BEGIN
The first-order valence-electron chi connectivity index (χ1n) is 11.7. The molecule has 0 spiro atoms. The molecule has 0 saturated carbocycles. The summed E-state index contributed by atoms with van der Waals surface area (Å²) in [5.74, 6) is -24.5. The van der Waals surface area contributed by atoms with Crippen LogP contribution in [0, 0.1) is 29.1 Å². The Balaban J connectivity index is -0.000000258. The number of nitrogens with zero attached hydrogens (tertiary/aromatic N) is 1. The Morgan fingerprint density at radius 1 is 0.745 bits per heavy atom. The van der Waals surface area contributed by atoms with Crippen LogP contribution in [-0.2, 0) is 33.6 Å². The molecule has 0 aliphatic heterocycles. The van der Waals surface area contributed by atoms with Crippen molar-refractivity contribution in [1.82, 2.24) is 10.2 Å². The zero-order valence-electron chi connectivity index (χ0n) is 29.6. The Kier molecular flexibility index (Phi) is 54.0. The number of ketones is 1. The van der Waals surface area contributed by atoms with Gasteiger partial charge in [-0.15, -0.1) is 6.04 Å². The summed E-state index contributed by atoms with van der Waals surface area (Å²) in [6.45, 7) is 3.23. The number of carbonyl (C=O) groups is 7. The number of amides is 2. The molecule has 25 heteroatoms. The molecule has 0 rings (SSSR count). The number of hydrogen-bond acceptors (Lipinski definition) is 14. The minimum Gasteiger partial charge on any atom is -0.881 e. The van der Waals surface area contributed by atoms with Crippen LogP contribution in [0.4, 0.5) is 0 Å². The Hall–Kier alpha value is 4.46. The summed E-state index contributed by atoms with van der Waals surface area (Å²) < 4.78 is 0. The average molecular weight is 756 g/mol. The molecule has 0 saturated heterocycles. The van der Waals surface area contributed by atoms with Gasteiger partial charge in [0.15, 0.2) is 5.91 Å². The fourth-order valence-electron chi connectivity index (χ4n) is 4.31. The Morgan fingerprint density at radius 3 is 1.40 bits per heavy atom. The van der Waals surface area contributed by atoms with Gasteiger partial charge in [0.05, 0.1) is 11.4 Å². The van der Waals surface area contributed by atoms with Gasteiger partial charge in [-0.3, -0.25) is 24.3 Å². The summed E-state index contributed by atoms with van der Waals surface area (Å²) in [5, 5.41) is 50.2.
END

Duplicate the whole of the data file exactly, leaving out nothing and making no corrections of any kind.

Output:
The first-order valence-electron chi connectivity index (χ1n) is 11.7. The molecule has 0 spiro atoms. The molecule has 0 saturated carbocycles. The summed E-state index contributed by atoms with van der Waals surface area (Å²) in [5.74, 6) is -24.5. The van der Waals surface area contributed by atoms with Crippen LogP contribution in [0, 0.1) is 29.1 Å². The Balaban J connectivity index is -0.000000258. The number of nitrogens with zero attached hydrogens (tertiary/aromatic N) is 1. The Morgan fingerprint density at radius 1 is 0.745 bits per heavy atom. The van der Waals surface area contributed by atoms with Crippen LogP contribution in [-0.2, 0) is 33.6 Å². The molecule has 0 aliphatic heterocycles. The van der Waals surface area contributed by atoms with Crippen molar-refractivity contribution in [1.82, 2.24) is 10.2 Å². The zero-order valence-electron chi connectivity index (χ0n) is 29.6. The Kier molecular flexibility index (Phi) is 54.0. The number of ketones is 1. The van der Waals surface area contributed by atoms with Gasteiger partial charge in [-0.15, -0.1) is 6.04 Å². The summed E-state index contributed by atoms with van der Waals surface area (Å²) in [6.45, 7) is 3.23. The number of carbonyl (C=O) groups is 7. The number of amides is 2. The molecule has 25 heteroatoms. The molecule has 0 rings (SSSR count). The number of hydrogen-bond acceptors (Lipinski definition) is 14. The minimum Gasteiger partial charge on any atom is -0.881 e. The van der Waals surface area contributed by atoms with Crippen LogP contribution in [0.4, 0.5) is 0 Å². The Hall–Kier alpha value is 4.46. The summed E-state index contributed by atoms with van der Waals surface area (Å²) < 4.78 is 0. The average molecular weight is 756 g/mol. The molecule has 0 saturated heterocycles. The van der Waals surface area contributed by atoms with Gasteiger partial charge in [0.15, 0.2) is 5.91 Å². The fourth-order valence-electron chi connectivity index (χ4n) is 4.31. The Morgan fingerprint density at radius 3 is 1.40 bits per heavy atom. The van der Waals surface area contributed by atoms with Gasteiger partial charge in [0.05, 0.1) is 11.4 Å². The van der Waals surface area contributed by atoms with Gasteiger partial charge in [-0.3, -0.25) is 24.3 Å². The summed E-state index contributed by atoms with van der Waals surface area (Å²) in [5, 5.41) is 50.2.